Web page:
The early church was about making genuine disciples, who denied themselves and gave everything for their Lord who gave everything for them. There was no concern about which church was biggest. As one commentator put it, “Can you imagine any of the inspired writers of the New Testament ranking the church at Ephesus above the church at Philippi, and Philippi above the church at Thessalonica based solely on how many people were showing up each week? It is clear what the Apostles found most noteworthy in the New Testament churches: the level of faith, hope and love at work in each of these assemblies (see, for example, Col. 1: 3-6).”
Sure, we read about church growth and number crunching in Acts 2, and there is nothing wrong with trying to win more to the faith. But much of American church growth is transfer growth – that is, it is not so much about winning new converts, but sheep stealing. And if America’s largest church is growing because people are hearing what they want to hear, perhaps instead of what they need to hear, then maybe we need to reconsider.
Is church growth automatically wrong then? No. Is it automatically right? No. The truth is, numerical growth in and of itself is no measure of spirituality, or of God’s favour. Indeed, often God tells his people to reduce numbers, not expand them. Consider Gideon for example in Judges 7.
But in an age obsessed with numerical growth, with success, and with material measurements of wellbeing, we may be missing out big time on what God really has in mind for his church. Perhaps all the emphasis on marketing techniques and seeker-sensitive services, and so on, needs to be re-evaluated.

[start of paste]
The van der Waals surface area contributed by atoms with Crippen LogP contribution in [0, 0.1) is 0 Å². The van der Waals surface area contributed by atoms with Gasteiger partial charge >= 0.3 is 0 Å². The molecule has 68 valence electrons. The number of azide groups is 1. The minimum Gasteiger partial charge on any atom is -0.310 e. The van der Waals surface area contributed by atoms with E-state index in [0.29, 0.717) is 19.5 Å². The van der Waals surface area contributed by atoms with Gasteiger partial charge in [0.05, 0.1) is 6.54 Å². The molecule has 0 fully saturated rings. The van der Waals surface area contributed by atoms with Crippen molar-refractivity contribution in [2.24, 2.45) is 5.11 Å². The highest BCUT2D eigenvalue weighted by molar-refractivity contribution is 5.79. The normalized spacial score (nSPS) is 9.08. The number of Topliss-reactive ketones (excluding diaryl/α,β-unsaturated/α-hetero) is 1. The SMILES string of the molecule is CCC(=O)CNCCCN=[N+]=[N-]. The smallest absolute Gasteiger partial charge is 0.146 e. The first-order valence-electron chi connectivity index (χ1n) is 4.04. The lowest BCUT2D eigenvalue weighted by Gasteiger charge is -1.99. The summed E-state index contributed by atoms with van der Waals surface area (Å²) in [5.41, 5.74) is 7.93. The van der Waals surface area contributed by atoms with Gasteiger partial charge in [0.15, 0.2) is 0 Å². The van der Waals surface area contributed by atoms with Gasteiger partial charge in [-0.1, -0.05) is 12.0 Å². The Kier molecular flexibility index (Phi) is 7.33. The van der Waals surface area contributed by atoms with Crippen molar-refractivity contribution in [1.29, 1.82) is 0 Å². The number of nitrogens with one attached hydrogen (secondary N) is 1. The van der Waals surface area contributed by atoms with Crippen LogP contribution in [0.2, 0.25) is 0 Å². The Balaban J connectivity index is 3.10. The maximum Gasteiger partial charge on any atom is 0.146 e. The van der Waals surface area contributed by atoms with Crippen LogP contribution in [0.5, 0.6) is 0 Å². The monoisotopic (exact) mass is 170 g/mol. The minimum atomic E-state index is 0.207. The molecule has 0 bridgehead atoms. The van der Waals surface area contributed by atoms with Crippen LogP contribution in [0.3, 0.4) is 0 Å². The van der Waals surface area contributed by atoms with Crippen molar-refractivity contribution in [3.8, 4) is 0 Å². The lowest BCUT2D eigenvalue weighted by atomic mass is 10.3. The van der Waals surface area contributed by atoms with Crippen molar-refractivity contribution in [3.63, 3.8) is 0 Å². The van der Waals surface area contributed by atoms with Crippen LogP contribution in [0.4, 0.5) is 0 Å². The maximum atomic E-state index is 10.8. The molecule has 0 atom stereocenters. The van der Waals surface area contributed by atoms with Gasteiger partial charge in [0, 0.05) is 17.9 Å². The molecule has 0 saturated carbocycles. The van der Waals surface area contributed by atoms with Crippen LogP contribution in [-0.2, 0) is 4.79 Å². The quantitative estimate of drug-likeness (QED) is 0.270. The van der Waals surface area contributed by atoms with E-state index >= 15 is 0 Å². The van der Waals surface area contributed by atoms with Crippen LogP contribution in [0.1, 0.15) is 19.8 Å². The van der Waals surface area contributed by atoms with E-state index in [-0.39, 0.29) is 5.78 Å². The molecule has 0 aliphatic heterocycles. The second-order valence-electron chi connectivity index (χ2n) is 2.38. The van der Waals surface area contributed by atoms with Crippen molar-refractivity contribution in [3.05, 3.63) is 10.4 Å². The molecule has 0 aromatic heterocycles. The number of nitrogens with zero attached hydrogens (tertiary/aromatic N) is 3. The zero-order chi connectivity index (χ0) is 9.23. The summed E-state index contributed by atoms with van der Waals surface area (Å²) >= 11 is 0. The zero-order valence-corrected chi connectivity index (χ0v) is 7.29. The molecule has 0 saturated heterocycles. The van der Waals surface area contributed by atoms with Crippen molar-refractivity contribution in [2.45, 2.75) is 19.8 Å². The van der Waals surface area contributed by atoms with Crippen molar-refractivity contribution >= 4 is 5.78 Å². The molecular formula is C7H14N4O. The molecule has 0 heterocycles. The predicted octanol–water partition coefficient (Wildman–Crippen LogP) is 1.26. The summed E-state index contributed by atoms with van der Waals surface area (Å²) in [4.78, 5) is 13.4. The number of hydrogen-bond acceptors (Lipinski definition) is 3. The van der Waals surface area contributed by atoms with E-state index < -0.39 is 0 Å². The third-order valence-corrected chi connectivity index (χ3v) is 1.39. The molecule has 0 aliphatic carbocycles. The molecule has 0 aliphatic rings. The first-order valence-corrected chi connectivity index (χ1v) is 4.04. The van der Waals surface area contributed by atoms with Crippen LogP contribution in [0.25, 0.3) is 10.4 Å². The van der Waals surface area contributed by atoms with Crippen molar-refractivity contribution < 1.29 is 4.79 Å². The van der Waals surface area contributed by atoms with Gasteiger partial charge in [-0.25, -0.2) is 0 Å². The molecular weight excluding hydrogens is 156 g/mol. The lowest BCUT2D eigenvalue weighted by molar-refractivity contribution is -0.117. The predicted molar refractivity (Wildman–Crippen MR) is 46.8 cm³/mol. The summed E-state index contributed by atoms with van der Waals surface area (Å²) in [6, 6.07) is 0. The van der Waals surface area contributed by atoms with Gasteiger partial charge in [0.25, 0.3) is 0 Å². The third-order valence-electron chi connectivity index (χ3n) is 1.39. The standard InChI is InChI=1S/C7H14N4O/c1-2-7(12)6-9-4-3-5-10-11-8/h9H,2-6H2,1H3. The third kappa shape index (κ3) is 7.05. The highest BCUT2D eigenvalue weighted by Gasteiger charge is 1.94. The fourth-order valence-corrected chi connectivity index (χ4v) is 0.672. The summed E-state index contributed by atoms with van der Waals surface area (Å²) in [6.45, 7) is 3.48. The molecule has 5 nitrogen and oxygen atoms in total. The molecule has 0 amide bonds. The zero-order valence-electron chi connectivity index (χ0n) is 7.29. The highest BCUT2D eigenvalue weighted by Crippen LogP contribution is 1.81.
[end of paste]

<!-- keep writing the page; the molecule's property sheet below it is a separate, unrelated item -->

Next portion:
As a counterweight to some of the megachurch mania, can I suggest an excellent 1992 volume edited by Os Guinness and John Seel? Called No God But God, it contains a dozen essays by a number of authors, all examining the evangelical movement in America, and the condition of the churches. The essay by Guinness, “Sounding Out the Idols of Church Growth” is alone worth the price of the book.
Their concerns, like mine, are not meant to suggest that no good can come out of the church growth movement and the megachurches. Much can, and much is. But there are dangers as well, and we need to think prayerfully and carefully about how we go about “doing church”. There is no higher calling, so we must always be on our knees, carefully reflecting on what it is the Lord asks of us.
Lest it sound like I am being overly critical of Joel Osteen, I am willing to do something I am loath to do: shell out my hard-earned money and buy his new book, Become a Better You, which is due for release in a week’s time. I will give it a careful read and review, and see if I am on target here or not.